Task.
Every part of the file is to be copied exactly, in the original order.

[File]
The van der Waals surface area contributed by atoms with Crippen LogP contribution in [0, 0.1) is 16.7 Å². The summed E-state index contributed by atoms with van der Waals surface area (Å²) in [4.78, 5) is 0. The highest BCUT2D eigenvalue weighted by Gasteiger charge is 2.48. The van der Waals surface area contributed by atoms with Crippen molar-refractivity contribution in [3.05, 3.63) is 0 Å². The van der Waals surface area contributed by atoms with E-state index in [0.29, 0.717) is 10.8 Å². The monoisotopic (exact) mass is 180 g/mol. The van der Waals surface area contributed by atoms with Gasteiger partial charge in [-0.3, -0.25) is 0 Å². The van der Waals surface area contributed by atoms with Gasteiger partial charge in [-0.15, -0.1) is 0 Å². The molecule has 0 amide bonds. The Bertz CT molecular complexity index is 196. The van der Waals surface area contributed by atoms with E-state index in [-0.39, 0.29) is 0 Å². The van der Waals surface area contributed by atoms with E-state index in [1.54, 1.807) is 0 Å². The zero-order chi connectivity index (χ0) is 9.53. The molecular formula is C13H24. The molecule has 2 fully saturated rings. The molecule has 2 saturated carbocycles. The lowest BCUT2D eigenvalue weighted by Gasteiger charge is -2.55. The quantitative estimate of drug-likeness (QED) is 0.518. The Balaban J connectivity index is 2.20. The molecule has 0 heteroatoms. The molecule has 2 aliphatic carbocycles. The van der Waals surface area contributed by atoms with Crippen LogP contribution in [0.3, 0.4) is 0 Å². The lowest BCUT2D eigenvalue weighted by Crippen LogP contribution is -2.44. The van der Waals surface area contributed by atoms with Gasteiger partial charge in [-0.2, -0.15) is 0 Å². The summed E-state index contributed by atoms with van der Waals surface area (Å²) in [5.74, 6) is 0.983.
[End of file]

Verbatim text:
The van der Waals surface area contributed by atoms with Crippen LogP contribution in [0, 0.1) is 16.7 Å². The summed E-state index contributed by atoms with van der Waals surface area (Å²) in [4.78, 5) is 0. The highest BCUT2D eigenvalue weighted by Gasteiger charge is 2.48. The van der Waals surface area contributed by atoms with Crippen molar-refractivity contribution in [3.05, 3.63) is 0 Å². The van der Waals surface area contributed by atoms with E-state index in [0.29, 0.717) is 10.8 Å². The monoisotopic (exact) mass is 180 g/mol. The van der Waals surface area contributed by atoms with Gasteiger partial charge in [-0.3, -0.25) is 0 Å². The van der Waals surface area contributed by atoms with Gasteiger partial charge in [-0.15, -0.1) is 0 Å². The molecule has 0 amide bonds. The Bertz CT molecular complexity index is 196. The van der Waals surface area contributed by atoms with E-state index in [-0.39, 0.29) is 0 Å². The van der Waals surface area contributed by atoms with E-state index in [1.54, 1.807) is 0 Å². The zero-order chi connectivity index (χ0) is 9.53. The molecular formula is C13H24. The molecule has 2 fully saturated rings. The molecule has 2 saturated carbocycles. The lowest BCUT2D eigenvalue weighted by Gasteiger charge is -2.55. The quantitative estimate of drug-likeness (QED) is 0.518. The Balaban J connectivity index is 2.20. The molecule has 0 heteroatoms. The molecule has 2 aliphatic carbocycles. The van der Waals surface area contributed by atoms with Crippen LogP contribution in [0.3, 0.4) is 0 Å². The lowest BCUT2D eigenvalue weighted by Crippen LogP contribution is -2.44. The van der Waals surface area contributed by atoms with Gasteiger partial charge in [-0.2, -0.15) is 0 Å². The summed E-state index contributed by atoms with van der Waals surface area (Å²) in [5.74, 6) is 0.983.